Suspect Identified in 1983 Disappearance of Mary Hammond
Thirty-nine years after the disappearance of Mary Hammond, detectives with the Brantford Police Service have identified a man believed to be responsible.
On September 8, 1983, at approximately 3:30 a.m., Mary Emma Hammond (nee Bisenthal) left her townhouse on Elgin St., to walk to work. Mary was scheduled to work the early morning shift at the former Buns Master Bakery, at 110 Morton Avenue, where she had worked for approximately one year.
Walking north on Park Road North (now Wayne Gretzky Parkway) she passed the Massey-Ferguson factory and cut across the field towards the rear of the bakery.
At approximately 4:00 a.m., a co-worker called Mary’s husband asking why she had not arrived at work. Mary’s footprints were followed to the property line at the rear of the bakery and to a point where Mary cut across a field. They then disappeared.
Police were notified. Evidence at the scene included some items from her lunch: a cup, a dish, and a half-eaten apple. One of Mary’s white sockettes and a small quantity of blood were located in an area of the field.
At the time of her disappearance, Mary Hammond was 25 years old, 5’10”, 140 lbs., with long straight reddish-brown hair, brown eyes, and a fair complexion. Mary was last seen wearing a blue, mauve, and red lumber jacket, blue jeans, a yellow t-shirt, and white Adidas running shoes with a silver stripe.
Through continued investigation, police were able to identify evidence in Mary Hammond’s disappearance. This evidence has helped investigators over the years to identify people who may have been involved in Mary’s disappearance.
On September 11, 1983, during the initial stages of the investigation, a search warrant was executed at a Memorial Drive residence. Evidence seized at this time was examined and remained in police custody.
Through this historical evidence seized and with advancements in mitochondrial DNA analysis, investigators were able to forensically link Mary Hammond to a man believed to be responsible for her abduction and murder.
Mitochondrial DNA analysis is an investigative tool that is relatively new to policing. Thru additional investigation, research, and interviews, utilizing this tool can lead to the identification of persons of interest in historical cases such as this.
As a result of the ongoing investigation, detectives with the Brantford Police Service have identified Stephen MUDKO as the individual believed to be responsible for the abduction and murder of Mary Hammond.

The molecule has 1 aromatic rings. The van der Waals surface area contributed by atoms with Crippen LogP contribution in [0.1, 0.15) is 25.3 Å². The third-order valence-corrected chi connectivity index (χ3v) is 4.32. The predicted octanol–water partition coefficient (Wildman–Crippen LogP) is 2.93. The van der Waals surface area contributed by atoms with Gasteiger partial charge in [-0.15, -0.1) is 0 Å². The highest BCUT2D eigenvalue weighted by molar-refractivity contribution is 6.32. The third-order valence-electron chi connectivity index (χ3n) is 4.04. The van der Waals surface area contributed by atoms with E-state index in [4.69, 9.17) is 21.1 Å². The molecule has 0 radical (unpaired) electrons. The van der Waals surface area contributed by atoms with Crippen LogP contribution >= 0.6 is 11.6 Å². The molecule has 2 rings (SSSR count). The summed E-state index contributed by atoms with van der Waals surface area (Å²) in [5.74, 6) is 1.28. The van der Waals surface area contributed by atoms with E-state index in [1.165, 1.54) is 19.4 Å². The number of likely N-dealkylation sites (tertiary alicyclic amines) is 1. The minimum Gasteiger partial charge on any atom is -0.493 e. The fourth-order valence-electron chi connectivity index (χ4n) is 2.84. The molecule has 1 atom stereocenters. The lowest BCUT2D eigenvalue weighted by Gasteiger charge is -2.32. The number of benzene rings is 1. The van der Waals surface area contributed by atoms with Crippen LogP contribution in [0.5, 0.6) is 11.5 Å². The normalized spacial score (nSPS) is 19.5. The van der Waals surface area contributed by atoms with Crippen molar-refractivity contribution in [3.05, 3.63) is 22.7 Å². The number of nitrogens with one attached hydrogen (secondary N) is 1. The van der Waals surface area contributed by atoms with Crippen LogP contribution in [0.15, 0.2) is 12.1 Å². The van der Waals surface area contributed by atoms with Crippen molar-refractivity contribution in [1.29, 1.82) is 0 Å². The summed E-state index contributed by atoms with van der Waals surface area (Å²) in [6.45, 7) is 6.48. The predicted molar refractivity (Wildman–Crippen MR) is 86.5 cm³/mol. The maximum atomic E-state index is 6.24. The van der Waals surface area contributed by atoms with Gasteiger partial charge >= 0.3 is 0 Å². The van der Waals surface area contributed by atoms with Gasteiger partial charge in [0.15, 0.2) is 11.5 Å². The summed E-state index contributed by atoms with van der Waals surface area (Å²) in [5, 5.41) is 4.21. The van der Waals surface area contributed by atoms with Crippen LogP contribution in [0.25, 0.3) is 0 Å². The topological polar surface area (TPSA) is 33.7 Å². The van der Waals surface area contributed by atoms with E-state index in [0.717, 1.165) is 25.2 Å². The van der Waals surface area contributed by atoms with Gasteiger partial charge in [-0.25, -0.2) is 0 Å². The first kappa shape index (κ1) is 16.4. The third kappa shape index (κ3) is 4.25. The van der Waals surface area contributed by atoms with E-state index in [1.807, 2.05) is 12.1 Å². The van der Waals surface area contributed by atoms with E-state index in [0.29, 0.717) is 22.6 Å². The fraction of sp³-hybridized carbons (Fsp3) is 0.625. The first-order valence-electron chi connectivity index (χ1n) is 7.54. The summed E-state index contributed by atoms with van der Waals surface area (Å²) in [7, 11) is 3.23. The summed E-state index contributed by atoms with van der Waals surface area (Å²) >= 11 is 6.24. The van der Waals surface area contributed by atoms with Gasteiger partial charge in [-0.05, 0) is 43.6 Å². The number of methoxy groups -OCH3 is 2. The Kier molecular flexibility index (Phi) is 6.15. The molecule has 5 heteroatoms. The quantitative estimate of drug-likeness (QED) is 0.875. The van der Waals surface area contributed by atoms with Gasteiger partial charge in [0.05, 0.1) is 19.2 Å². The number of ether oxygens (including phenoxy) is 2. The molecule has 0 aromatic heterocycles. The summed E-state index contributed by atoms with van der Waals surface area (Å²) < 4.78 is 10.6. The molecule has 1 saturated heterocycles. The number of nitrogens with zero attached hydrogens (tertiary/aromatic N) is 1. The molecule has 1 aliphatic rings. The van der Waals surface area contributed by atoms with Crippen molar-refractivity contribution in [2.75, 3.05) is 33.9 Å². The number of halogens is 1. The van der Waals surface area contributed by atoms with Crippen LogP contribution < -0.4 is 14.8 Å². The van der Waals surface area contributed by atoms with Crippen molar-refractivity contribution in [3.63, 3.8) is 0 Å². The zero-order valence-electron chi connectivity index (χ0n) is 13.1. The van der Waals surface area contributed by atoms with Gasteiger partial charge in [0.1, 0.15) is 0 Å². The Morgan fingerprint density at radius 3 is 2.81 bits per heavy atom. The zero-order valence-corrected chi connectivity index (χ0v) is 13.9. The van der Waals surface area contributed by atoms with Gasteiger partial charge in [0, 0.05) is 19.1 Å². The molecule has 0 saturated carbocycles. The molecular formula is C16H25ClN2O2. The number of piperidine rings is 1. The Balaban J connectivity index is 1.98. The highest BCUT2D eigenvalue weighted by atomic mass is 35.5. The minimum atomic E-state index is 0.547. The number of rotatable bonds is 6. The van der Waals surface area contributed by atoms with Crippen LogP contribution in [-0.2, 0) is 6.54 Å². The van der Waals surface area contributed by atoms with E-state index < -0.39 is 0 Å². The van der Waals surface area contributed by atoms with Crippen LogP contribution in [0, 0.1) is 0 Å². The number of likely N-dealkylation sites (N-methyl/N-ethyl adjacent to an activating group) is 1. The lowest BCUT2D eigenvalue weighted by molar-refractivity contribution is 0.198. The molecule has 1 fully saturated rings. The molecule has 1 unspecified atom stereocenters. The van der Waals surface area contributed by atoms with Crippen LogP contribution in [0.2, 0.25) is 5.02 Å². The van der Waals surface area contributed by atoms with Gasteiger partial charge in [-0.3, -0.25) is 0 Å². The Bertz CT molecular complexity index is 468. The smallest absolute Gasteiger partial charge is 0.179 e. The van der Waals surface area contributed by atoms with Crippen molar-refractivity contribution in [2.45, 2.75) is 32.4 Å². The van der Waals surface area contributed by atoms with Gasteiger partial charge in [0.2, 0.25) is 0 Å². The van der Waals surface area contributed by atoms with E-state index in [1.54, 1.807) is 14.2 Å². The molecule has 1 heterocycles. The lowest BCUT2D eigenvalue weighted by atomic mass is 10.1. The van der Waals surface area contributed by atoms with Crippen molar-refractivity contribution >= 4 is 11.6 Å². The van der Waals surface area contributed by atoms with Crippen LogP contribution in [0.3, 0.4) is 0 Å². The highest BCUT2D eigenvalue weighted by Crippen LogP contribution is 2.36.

At the time of Mary’s disappearance, MUDKO was 36-years-of-age and resided in a home on Memorial Drive in Brantford.
Stephen MUDKO died on June 23, 2010. However, if he were alive today and able to stand trial, he would face the following charges:
Murder – 1st Degree
The Brantford Police Service are releasing a historical photograph of Steven MUDKO in the hopes that it may provide additional information which could help further this investigation.
The whereabouts of Mary Hammond are still unknown. Although a suspect has been identified, detectives believe that additional individuals may still have information or knowledge related to the disappearance of Mary Hammond. This investigation is ongoing.
As a result of the advancements in technology and forensic sciences, the continued dedication of our officers, and information from our community, the Brantford Police Service is one step closer to being able to determine what happened to Mary Hammond and bring closure to her family.
Anyone with information regarding Mary Hammond’s disappearance is asked to contact the Mary HAMMOND tip line to leave a voicemail for investigators at 519-756-0113 ext. 2800, or email HammondDisappearance@police.brantford.on.ca
Anonymous information can be provided by contacting Brant- Brantford Crime Stoppers at 519-750-8477 or 1-800-222-8477. Alternatively, a web tip may be submitted at: https://www.crimestoppersbb.com/submit-a-tip/
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